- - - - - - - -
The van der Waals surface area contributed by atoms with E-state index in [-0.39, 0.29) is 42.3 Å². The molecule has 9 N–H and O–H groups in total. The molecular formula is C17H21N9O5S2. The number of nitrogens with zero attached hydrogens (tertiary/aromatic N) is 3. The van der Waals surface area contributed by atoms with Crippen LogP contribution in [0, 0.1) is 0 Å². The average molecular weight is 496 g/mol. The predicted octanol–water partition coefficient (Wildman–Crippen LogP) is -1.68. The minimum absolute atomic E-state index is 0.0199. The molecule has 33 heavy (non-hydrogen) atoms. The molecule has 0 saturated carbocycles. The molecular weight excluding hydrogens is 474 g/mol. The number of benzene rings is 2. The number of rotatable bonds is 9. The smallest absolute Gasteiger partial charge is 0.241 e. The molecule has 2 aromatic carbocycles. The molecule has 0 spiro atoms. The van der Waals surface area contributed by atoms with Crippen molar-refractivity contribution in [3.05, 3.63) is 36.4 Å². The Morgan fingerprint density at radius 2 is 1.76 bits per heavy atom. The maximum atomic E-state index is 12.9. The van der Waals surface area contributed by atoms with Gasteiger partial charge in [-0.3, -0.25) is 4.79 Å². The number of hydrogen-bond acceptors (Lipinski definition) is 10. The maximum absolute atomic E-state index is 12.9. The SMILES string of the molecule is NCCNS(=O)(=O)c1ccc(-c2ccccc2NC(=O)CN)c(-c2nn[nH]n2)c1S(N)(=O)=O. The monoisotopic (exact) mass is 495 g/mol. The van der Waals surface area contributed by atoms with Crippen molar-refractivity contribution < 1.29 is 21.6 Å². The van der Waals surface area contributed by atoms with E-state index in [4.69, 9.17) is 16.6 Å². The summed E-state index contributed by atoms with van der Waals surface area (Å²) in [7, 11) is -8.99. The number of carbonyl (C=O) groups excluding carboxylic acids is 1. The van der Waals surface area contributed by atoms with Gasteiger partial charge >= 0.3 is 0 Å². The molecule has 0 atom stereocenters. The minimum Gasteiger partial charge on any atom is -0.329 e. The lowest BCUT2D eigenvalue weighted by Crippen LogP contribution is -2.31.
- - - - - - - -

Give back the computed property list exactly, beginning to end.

The van der Waals surface area contributed by atoms with E-state index in [-0.39, 0.29) is 42.3 Å². The molecule has 9 N–H and O–H groups in total. The molecular formula is C17H21N9O5S2. The number of nitrogens with zero attached hydrogens (tertiary/aromatic N) is 3. The van der Waals surface area contributed by atoms with Crippen LogP contribution in [0, 0.1) is 0 Å². The average molecular weight is 496 g/mol. The predicted octanol–water partition coefficient (Wildman–Crippen LogP) is -1.68. The minimum absolute atomic E-state index is 0.0199. The molecule has 33 heavy (non-hydrogen) atoms. The molecule has 0 saturated carbocycles. The molecular weight excluding hydrogens is 474 g/mol. The number of benzene rings is 2. The number of rotatable bonds is 9. The smallest absolute Gasteiger partial charge is 0.241 e. The molecule has 2 aromatic carbocycles. The molecule has 0 spiro atoms. The van der Waals surface area contributed by atoms with Crippen molar-refractivity contribution in [3.05, 3.63) is 36.4 Å². The Morgan fingerprint density at radius 2 is 1.76 bits per heavy atom. The maximum atomic E-state index is 12.9. The van der Waals surface area contributed by atoms with Gasteiger partial charge in [-0.3, -0.25) is 4.79 Å². The number of hydrogen-bond acceptors (Lipinski definition) is 10. The maximum absolute atomic E-state index is 12.9. The SMILES string of the molecule is NCCNS(=O)(=O)c1ccc(-c2ccccc2NC(=O)CN)c(-c2nn[nH]n2)c1S(N)(=O)=O. The monoisotopic (exact) mass is 495 g/mol. The van der Waals surface area contributed by atoms with Crippen molar-refractivity contribution < 1.29 is 21.6 Å². The van der Waals surface area contributed by atoms with E-state index in [4.69, 9.17) is 16.6 Å². The summed E-state index contributed by atoms with van der Waals surface area (Å²) in [7, 11) is -8.99. The number of carbonyl (C=O) groups excluding carboxylic acids is 1. The van der Waals surface area contributed by atoms with Gasteiger partial charge >= 0.3 is 0 Å². The molecule has 0 atom stereocenters. The minimum Gasteiger partial charge on any atom is -0.329 e. The lowest BCUT2D eigenvalue weighted by Crippen LogP contribution is -2.31.